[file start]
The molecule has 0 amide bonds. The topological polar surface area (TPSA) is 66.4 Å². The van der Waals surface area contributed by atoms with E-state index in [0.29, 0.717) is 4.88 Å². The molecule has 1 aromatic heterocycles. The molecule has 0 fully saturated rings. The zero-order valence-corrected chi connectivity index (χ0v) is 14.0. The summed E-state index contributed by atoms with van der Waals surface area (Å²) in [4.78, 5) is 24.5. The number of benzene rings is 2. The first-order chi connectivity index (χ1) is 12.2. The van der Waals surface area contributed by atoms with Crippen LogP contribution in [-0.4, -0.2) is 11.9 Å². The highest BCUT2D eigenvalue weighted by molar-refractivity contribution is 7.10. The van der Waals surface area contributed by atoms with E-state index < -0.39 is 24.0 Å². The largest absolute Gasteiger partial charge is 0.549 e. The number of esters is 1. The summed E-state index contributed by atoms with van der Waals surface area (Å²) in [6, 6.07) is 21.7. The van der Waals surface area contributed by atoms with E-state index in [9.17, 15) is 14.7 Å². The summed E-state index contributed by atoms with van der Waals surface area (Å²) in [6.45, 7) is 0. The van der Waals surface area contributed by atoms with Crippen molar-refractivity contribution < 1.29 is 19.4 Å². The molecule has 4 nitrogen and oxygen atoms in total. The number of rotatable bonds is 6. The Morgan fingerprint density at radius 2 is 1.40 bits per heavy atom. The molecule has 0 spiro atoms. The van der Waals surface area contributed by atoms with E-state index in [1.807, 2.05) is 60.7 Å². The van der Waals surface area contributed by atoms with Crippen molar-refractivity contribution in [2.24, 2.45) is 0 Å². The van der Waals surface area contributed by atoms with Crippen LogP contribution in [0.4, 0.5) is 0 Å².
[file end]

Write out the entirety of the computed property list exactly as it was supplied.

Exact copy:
The molecule has 0 amide bonds. The topological polar surface area (TPSA) is 66.4 Å². The van der Waals surface area contributed by atoms with E-state index in [0.29, 0.717) is 4.88 Å². The molecule has 1 aromatic heterocycles. The molecule has 0 fully saturated rings. The zero-order valence-corrected chi connectivity index (χ0v) is 14.0. The summed E-state index contributed by atoms with van der Waals surface area (Å²) in [4.78, 5) is 24.5. The number of benzene rings is 2. The first-order chi connectivity index (χ1) is 12.2. The van der Waals surface area contributed by atoms with Crippen LogP contribution in [-0.4, -0.2) is 11.9 Å². The highest BCUT2D eigenvalue weighted by molar-refractivity contribution is 7.10. The van der Waals surface area contributed by atoms with E-state index < -0.39 is 24.0 Å². The largest absolute Gasteiger partial charge is 0.549 e. The number of esters is 1. The summed E-state index contributed by atoms with van der Waals surface area (Å²) in [6, 6.07) is 21.7. The van der Waals surface area contributed by atoms with E-state index in [9.17, 15) is 14.7 Å². The summed E-state index contributed by atoms with van der Waals surface area (Å²) in [6.45, 7) is 0. The van der Waals surface area contributed by atoms with Crippen molar-refractivity contribution < 1.29 is 19.4 Å². The molecule has 4 nitrogen and oxygen atoms in total. The number of rotatable bonds is 6. The Morgan fingerprint density at radius 2 is 1.40 bits per heavy atom. The molecule has 0 spiro atoms. The van der Waals surface area contributed by atoms with E-state index in [1.807, 2.05) is 60.7 Å². The van der Waals surface area contributed by atoms with Crippen molar-refractivity contribution in [2.24, 2.45) is 0 Å². The van der Waals surface area contributed by atoms with Crippen LogP contribution in [0.4, 0.5) is 0 Å².